East Midlands Council’s recently published a report on the impact of international migration on their region.
It concludes that international migration has generally been good for the economy, that recent migrants make a net contribution to the UK budget and are less likely to claim state benefits than the non-migrant population.
However it also highlights four key challenges that must be addressed if community cohesion is to be maintained at a local level:
- There is no single, consistent source of local data on migrant communities or their characteristics, which makes it difficult for councils to effectively plan and deliver local services;
- Changes to Government policy have shifted the cost of caring for some vulnerable migrant communities to councils, without any additional financial support;
- Councils need to have a greater say in how and where supported asylum seekers are dispersed by the Home Office in local communities; and
- There is a lack of local provision for teaching English for those new migrants who do not speak the language well, which can limit job opportunities and increase translation costs for councils.
One of the key things holding work in this field back is the problem of data set out in the first point, the current data sources are a bit generalist, based as they are on the 2011 census, NHS records and some occasional research surveys. Some possible data sources such as the Roman Catholic Church diocese for some eastern European communities such as the Poles, or gathering data from places such as Eastern European food shops are rarely engaged with.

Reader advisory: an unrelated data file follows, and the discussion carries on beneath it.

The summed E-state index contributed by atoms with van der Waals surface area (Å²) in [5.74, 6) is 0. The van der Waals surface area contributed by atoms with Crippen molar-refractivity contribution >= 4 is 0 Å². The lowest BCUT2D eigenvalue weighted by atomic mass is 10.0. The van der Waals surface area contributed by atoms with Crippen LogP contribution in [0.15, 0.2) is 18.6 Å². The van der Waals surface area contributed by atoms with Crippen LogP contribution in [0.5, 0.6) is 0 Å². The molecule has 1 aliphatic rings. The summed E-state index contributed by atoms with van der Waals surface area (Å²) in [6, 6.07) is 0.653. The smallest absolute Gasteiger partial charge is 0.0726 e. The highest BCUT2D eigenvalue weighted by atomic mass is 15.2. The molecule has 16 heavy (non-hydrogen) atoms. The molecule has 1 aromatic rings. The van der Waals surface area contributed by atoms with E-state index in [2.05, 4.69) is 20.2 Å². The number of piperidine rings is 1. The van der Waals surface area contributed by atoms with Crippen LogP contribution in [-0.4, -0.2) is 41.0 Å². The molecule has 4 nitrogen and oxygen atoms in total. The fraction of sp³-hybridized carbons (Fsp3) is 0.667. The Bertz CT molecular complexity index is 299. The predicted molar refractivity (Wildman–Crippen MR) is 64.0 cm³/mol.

Parts of the UK have much more intense levels of economic migration such as London and the agricultural areas of the East Midlands, the latter of which gets covered in this report. It does make sense for local authorities and other bodies in those areas where this is an issue to work together to develop a single set of shared usable data. This would not only assist with engagement but would also address difficult cohesion issues such as dispelling myths and rumours that can arise as we know from our own substantial cohesion work over the years. In order to be useful all round, this might include:
- General Demographics
- Employment details. This is likely to be important for some of the current debates
- Housing. Again understanding this is important to current debates
- Public health data, lifestyle and motivational values
The issue of migration is not going to go away and many migrant communities are settled with some more integrated than others. More detailed data is not only useful but could enable groups of local authorities and other public bodies to save money too.